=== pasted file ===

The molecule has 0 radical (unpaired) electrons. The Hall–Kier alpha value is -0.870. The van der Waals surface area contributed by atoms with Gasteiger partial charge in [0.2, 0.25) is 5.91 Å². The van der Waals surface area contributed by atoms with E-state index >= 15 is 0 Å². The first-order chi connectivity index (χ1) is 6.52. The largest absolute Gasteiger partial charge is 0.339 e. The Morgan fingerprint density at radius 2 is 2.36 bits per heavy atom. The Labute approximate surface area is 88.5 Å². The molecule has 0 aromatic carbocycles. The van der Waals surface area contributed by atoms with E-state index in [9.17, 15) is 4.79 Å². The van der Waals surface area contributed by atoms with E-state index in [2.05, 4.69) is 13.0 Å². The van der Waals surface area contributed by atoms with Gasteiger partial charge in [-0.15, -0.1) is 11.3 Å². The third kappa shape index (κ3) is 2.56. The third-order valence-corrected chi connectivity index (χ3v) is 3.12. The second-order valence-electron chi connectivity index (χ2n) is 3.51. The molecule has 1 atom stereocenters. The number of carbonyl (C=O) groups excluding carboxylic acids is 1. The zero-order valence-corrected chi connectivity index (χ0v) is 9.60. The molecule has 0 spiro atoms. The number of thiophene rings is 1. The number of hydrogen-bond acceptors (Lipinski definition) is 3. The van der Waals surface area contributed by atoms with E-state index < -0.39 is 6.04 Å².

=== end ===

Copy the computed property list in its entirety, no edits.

The molecule has 0 radical (unpaired) electrons. The Hall–Kier alpha value is -0.870. The van der Waals surface area contributed by atoms with Gasteiger partial charge in [0.2, 0.25) is 5.91 Å². The van der Waals surface area contributed by atoms with E-state index >= 15 is 0 Å². The first-order chi connectivity index (χ1) is 6.52. The largest absolute Gasteiger partial charge is 0.339 e. The Morgan fingerprint density at radius 2 is 2.36 bits per heavy atom. The Labute approximate surface area is 88.5 Å². The molecule has 0 aromatic carbocycles. The van der Waals surface area contributed by atoms with E-state index in [9.17, 15) is 4.79 Å². The van der Waals surface area contributed by atoms with E-state index in [2.05, 4.69) is 13.0 Å². The van der Waals surface area contributed by atoms with Gasteiger partial charge in [-0.15, -0.1) is 11.3 Å². The third kappa shape index (κ3) is 2.56. The third-order valence-corrected chi connectivity index (χ3v) is 3.12. The second-order valence-electron chi connectivity index (χ2n) is 3.51. The molecule has 1 atom stereocenters. The number of carbonyl (C=O) groups excluding carboxylic acids is 1. The zero-order valence-corrected chi connectivity index (χ0v) is 9.60. The molecule has 0 spiro atoms. The number of thiophene rings is 1. The number of hydrogen-bond acceptors (Lipinski definition) is 3. The van der Waals surface area contributed by atoms with E-state index < -0.39 is 6.04 Å².